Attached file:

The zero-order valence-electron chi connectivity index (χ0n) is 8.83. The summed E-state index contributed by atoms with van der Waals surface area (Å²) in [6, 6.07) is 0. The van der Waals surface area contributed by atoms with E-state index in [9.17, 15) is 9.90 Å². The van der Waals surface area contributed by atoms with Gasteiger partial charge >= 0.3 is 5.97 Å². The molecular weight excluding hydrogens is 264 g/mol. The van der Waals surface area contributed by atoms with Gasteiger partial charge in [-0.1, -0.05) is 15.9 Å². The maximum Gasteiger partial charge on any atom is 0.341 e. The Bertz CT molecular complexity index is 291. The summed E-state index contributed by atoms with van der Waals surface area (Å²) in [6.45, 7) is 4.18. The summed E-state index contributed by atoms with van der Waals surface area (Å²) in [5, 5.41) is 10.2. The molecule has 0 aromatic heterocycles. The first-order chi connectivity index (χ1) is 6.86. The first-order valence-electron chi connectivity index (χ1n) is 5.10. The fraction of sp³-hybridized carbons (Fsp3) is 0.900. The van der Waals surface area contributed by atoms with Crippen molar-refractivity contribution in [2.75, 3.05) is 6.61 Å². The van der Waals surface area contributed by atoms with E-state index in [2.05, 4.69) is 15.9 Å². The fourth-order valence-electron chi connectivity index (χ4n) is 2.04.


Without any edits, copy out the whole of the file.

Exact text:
The zero-order valence-electron chi connectivity index (χ0n) is 8.83. The summed E-state index contributed by atoms with van der Waals surface area (Å²) in [6, 6.07) is 0. The van der Waals surface area contributed by atoms with E-state index in [9.17, 15) is 9.90 Å². The van der Waals surface area contributed by atoms with Gasteiger partial charge >= 0.3 is 5.97 Å². The molecular weight excluding hydrogens is 264 g/mol. The van der Waals surface area contributed by atoms with Gasteiger partial charge in [-0.1, -0.05) is 15.9 Å². The maximum Gasteiger partial charge on any atom is 0.341 e. The Bertz CT molecular complexity index is 291. The summed E-state index contributed by atoms with van der Waals surface area (Å²) in [6.45, 7) is 4.18. The summed E-state index contributed by atoms with van der Waals surface area (Å²) in [5, 5.41) is 10.2. The molecule has 0 aromatic heterocycles. The first-order chi connectivity index (χ1) is 6.86. The first-order valence-electron chi connectivity index (χ1n) is 5.10. The fraction of sp³-hybridized carbons (Fsp3) is 0.900. The van der Waals surface area contributed by atoms with Crippen molar-refractivity contribution in [2.75, 3.05) is 6.61 Å². The van der Waals surface area contributed by atoms with E-state index in [2.05, 4.69) is 15.9 Å². The fourth-order valence-electron chi connectivity index (χ4n) is 2.04.